Righteous Kill (R) Righteous Kill‘s sole selling point is the teaming of Robert De Niro and Al Pacino. What the film’s advertising fails to mention is that this isn’t the picture’s only reunion, as Pacino and director Jon Avnet have worked together previously, on the egregiously terrible 88 Minutes. Maybe the biggest disappointment in Righteous Kill isn’t the two leads phoning in their performances, but that it’s never as unintentionally hilarious as 88 Minutes. What the two movies have in common is their convoluted, largely incoherent nature, but in this case, there’re no exploding cars, no babe-magnet sexagenarians, no runaway fire trucks, no murderous lesbians. Instead, we get a plot that’s just as pointless and inane, but instead wrapped up in a self-serious tone due to its “important” actors. It’s a tame “which cop is taking the law into his own hands” mystery with a twist that’s obvious from around the 10-minute mark. —Justin Souther
Traitor (PG-13) The way Traitor came to pass is this: Steve Martin, in the throes of Bringing Down the House, had an idea for an espionage thriller. It involved an undercover U.S. military operative deep into war-on-terror territory in the Middle East, possibly at the center of a murderous international conspiracy, and on the run from terrorists and feds alike. And it ended with a major twist. Martin told his idea to a producer, who is said to have liked it but didn’t seem to be doing anybody any favors by hiring Jeffrey Nachmanoff — the co-writer of that glum, dumb, global-warming disaster-flick The Day After Tomorrow — to write it up and direct. Still, Nachmanoff had a twist of his own to offer, which was that the protagonist should be a Muslim American, deeply conflicted about the moral imperatives of his actions. —Jonathan Kiefer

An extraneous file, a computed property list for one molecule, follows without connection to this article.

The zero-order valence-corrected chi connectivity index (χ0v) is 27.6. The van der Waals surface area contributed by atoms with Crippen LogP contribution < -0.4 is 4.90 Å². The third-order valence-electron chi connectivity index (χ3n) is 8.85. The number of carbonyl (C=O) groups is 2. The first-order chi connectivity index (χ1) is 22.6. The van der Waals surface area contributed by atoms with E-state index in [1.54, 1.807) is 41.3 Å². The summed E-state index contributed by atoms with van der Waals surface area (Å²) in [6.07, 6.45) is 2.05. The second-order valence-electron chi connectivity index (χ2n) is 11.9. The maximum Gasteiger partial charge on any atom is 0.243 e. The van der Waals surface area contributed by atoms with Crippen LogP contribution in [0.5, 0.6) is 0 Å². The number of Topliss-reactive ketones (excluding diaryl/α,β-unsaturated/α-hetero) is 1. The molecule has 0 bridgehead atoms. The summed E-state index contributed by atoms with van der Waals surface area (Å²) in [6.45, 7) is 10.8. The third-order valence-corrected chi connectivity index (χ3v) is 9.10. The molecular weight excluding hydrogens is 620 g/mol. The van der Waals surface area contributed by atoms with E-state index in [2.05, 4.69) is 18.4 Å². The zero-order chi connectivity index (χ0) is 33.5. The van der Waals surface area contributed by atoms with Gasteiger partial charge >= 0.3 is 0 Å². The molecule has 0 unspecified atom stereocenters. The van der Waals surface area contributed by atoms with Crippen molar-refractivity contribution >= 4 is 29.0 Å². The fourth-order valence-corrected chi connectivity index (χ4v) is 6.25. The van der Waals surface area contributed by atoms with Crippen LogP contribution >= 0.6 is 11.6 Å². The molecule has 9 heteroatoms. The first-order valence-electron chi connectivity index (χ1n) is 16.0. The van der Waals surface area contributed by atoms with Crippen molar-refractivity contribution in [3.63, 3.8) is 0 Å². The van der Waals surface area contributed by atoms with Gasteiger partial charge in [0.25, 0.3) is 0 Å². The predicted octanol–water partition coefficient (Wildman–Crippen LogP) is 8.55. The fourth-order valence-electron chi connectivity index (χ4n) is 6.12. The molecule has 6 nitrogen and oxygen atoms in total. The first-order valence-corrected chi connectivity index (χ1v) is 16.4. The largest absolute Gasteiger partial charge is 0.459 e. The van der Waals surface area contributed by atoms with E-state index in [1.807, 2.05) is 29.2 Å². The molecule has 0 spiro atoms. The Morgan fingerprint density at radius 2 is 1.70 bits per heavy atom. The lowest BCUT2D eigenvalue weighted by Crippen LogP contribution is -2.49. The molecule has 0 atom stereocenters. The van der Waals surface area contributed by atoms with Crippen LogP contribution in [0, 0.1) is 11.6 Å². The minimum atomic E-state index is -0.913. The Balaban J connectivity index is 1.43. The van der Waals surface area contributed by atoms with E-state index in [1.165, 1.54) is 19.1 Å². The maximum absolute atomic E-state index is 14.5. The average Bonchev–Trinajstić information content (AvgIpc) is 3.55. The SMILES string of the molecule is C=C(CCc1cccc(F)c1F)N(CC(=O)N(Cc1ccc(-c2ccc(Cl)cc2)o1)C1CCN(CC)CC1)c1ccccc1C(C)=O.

Transsiberian (R) I only know writer-director Brad Anderson from his horror picture Session 9, a film that struck me as the work of someone who had access to a terrific location that he really had no idea how to use. In his latest film, Transsiberian, Anderson has come up with at least three terrific locations — a deteriorating concrete bunker, the decaying shell of a Russian Orthodox church, and the Trans-Siberian Railroad itself — and this time, he has lots of ideas of what to do with his settings. And most of them are good. Some, however, are brilliant. Husband and wife missionary workers Roy (Woody Harrelson) and Jessie (Emily Mortimer) in China decide to take the Trans-Siberian Railroad to Moscow. The more we see of the pair, the more it becomes obvious that things are not exactly right between them, something that becomes more complicated with the arrival of another couple, who may be drug smugglers. Further complexities pile up leading to unexpected thriller developments. Being, ultimately, a train thriller, the film has been compared to Hitchcock, but make no mistake, this isn’t a simple romp, it’s a densely-layered, disturbing drama in thriller clothing. —Ken Hanke
Tyler Perry’s The Family That Preys (PG-13) Tyler Perry’s latest opus is just more of the same. It’s silly soap with ham-handed characterizations, dubious depictions of “family values” (here extended to watching a cuckolded husband backhand his wife across a lunch counter with the intent of generating a cheer from the audience), and impossibly clunky dialogue. Yet for all that, The Family That Preys is also the first Perry film that actually looks like it belongs on a movie screen rather than a TV set or projected on a basement wall in a church. More, the casting of Alfre Woodard and Kathy Bates as two long-time friends trying to hold their respective interconnected familiies together was a shrewd move on Perry’s part. Unfortunately, the pair can only do so much with the material at hand, and it’s not enough to raise the movie out of the realm of the cheap melodrama that has marked all of Perry’s movies. Perhaps if he’d get a co-writer and stop listening to the fans who tell him he’s a genius, Perry might make a good movie. This isn’t it. —Ken Hanke